Take Away (2003)
Main Menu Audio
Dolby Digital Trailer-Rain
Audio Commentary-Marc Gracie (Director), Mark O'Toole & Dave O'Neil (Writers)
Featurette-Burgies TV Commercial
|Year Of Production||2003|
|RSDL / Flipper||Dual Layered||Cast & Crew|
|Region Coding||4||Directed By||Marc Gracie|
Roadshow Home Entertainment
|Pan & Scan/Full Frame||None||
English Dolby Digital 5.1 (448Kb/s)
English Dolby Digital 2.0 (224Kb/s)
English Audio Commentary Dolby Digital 2.0 (192Kb/s)
|Widescreen Aspect Ratio||1.85:1|
|Video Format||576i (PAL)|
|Original Aspect Ratio||1.85:1||Miscellaneous|
|Subtitles||English for the Hearing Impaired||Smoking||Yes|
|Annoying Product Placement||No|
|Action In or After Credits||No|
If you don't expect too much from this movie, it's not without its own silly charm. It's dumb, and it knows it's dumb, and it plays on its dumbness, but it has moments of daggy giggles and wry smiles, and overall, the actors hold it together pretty well.
Trev (Stephen Curry) and Tony (Vince Colosimo) are fast food competitors whose shops are but one store away from each other. Their competitiveness is generational, as both have inherited their businesses from their respective fathers. Trev is the good old Aussie slob whose father was a hamburger genius, and Tony is an Italian metrosexual devotee of Tony Robbins' motivational courses and has a passion for hand crafted food. Their rivalry is overcome, though, by the imminent threat of the opening of a "Burgies Bar" right next door, and it's a 2 Davids against a corporate Goliath battle as the pair, and assorted sidekicks, join forces to defend their businesses.
What ensues is essentially a cartoon caper - subtle as a brick through a plate glass window, complete with fart jokes - that is low on credibility and high in clichés - where you know the outcome pretty much from the beginning, but you're more or less willing to take the ride.
There are no real surprises, and it's really not destined to equal the likes of The Castle or Priscilla when it comes to memorable Aussie comedies, but it's a daggily fun way to while away an idle 80 or so minutes. Just don't expect too much, and be generous with your plot requirements.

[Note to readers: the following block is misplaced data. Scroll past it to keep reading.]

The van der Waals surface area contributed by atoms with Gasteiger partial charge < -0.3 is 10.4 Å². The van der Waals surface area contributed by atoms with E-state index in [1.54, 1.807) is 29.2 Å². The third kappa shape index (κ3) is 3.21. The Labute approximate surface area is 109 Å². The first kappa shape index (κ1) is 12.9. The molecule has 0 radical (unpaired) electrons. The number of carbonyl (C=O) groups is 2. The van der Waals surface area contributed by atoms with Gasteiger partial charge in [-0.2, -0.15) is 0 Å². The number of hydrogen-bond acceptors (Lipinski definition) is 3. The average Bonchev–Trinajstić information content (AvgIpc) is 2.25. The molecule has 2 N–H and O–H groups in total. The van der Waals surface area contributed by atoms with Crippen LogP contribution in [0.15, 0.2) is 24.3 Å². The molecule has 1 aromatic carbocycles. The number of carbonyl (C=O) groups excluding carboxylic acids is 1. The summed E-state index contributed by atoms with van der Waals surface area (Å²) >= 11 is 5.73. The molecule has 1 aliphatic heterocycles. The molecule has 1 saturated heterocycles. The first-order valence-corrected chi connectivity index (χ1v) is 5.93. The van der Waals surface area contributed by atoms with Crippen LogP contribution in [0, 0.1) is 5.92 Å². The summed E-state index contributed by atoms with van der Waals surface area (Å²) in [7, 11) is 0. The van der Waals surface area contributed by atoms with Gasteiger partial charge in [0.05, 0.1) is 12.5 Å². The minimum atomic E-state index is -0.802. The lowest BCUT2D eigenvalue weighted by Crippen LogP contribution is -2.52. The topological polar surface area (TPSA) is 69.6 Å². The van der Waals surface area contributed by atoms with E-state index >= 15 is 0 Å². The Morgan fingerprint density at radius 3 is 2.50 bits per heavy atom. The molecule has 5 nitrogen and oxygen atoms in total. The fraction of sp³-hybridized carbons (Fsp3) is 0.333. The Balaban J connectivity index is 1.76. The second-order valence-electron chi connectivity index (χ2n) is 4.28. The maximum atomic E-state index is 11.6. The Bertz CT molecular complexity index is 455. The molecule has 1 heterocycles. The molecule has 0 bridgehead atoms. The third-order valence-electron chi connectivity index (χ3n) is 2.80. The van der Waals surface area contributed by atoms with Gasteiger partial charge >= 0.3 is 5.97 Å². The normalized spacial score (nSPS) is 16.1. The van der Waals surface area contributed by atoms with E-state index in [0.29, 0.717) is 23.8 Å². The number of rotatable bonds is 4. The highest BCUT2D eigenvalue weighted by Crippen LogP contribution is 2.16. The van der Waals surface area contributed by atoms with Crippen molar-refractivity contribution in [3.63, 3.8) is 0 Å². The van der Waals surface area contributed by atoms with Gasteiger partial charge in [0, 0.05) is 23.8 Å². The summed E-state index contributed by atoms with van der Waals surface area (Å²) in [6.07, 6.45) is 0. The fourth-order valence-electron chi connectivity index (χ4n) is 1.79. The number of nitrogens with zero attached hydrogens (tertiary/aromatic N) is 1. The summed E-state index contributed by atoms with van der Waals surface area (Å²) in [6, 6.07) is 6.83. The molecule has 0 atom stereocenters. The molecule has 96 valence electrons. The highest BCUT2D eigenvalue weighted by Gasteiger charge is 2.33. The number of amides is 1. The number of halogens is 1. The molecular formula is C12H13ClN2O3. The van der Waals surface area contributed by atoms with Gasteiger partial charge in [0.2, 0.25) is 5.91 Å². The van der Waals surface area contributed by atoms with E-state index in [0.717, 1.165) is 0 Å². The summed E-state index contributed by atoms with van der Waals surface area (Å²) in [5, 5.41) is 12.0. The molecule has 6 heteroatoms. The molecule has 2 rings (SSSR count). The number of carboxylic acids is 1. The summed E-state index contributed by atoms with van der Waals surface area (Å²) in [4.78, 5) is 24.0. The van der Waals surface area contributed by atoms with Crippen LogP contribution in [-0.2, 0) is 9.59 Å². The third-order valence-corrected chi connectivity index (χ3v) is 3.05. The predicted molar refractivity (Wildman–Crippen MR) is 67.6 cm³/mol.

The transfer is presented in an aspect ratio of 1.85:1, 16x9 enhanced which the box claims to be the original theatrical release format.
While this film suffers from occasional low contrast, the luminance overall is quite acceptable. There is no low level noise and reasonable grain levels in general and mostly there was good detail in the shadow areas.
The colours were vibrant and mostly accurate although they had occasional tendencies to bleeding (32:41). Skin tones were overall well represented.
There seemed to be a consistent problem in this print with the compression, resulting in frequent occasions where nothing in the scene appeared sharp or in focus. At 19:28 and at 53:13 in particular, it was difficult to find any sharply resolved part of the image. This was a frequent distraction and diminished the viewing experience. There was little evidence of aliasing, and other film to video artefacts were at a minimum.
Subtitles were clean, accurate and timely throughout.
This disc is dual layered, but I did not detect a layer change.
There are three audio tracks on this DVD. The default is an English Dolby Digital 5.1 soundtrack. There is also a Dolby Digital 2.0 English track available, and an English Audio Commentary track in Dolby Digital 2.0. I listened to both soundtracks.
The dialogue was mostly clear and audible, with occasional muffles that did not overly deter from the aural experience. Audio sync did not appear to be an issue.
The music by Yuri Worontschak included 3 songs that were written by the director, Marc Gracie, and it was clear that they had a lot of fun in the process.
The surround channels were actively used throughout the presentation, and the subwoofer had quite a bit of work to do, particular in the final scenes, but never overrode the piece.
|Surround Channel Use|
There was a full menu of extras available.
The menu design is themed around the movie. It is 16x9 enhanced. The main menu features a custom designed takeaway menu board, which was fun and easy to navigate. The theme from the music plays incessantly (and rather irritatingly) in the background.
The main cast introduce you to their own favourite take away haunts.
We'd seen most of it already. Ho hum.
A very chatty, blokey, in-jokey affair where the participants clearly have a marvellous time reminiscing about the film. Occasional technical references, location information and goss about cast and crew.
NOTE: To view non-R4 releases, your equipment needs to be multi-zone compatible and usually also NTSC compatible.
This disc does not appear to be available apart from as an R4 presentation.
This film is not a contender for a classical comedy piece, but it's a generally good natured, over-the-top Aussie melodrama, with all the usual suspects and stereotypes emblazoned on the screen. Disengage brain and indulge if you will in some junk food for the mind.
|DVD||Singer SGD-001, using S-Video output|
|Display||Teac 76cm Widescreen. Calibrated with Video Essentials. This display device is 16x9 capable.|
|Audio Decoder||Built in to amplifier/receiver. Calibrated with Video Essentials.|
|Amplification||Teac 5.1 integrated system|
|Speakers||Teac 5.1 integrated system|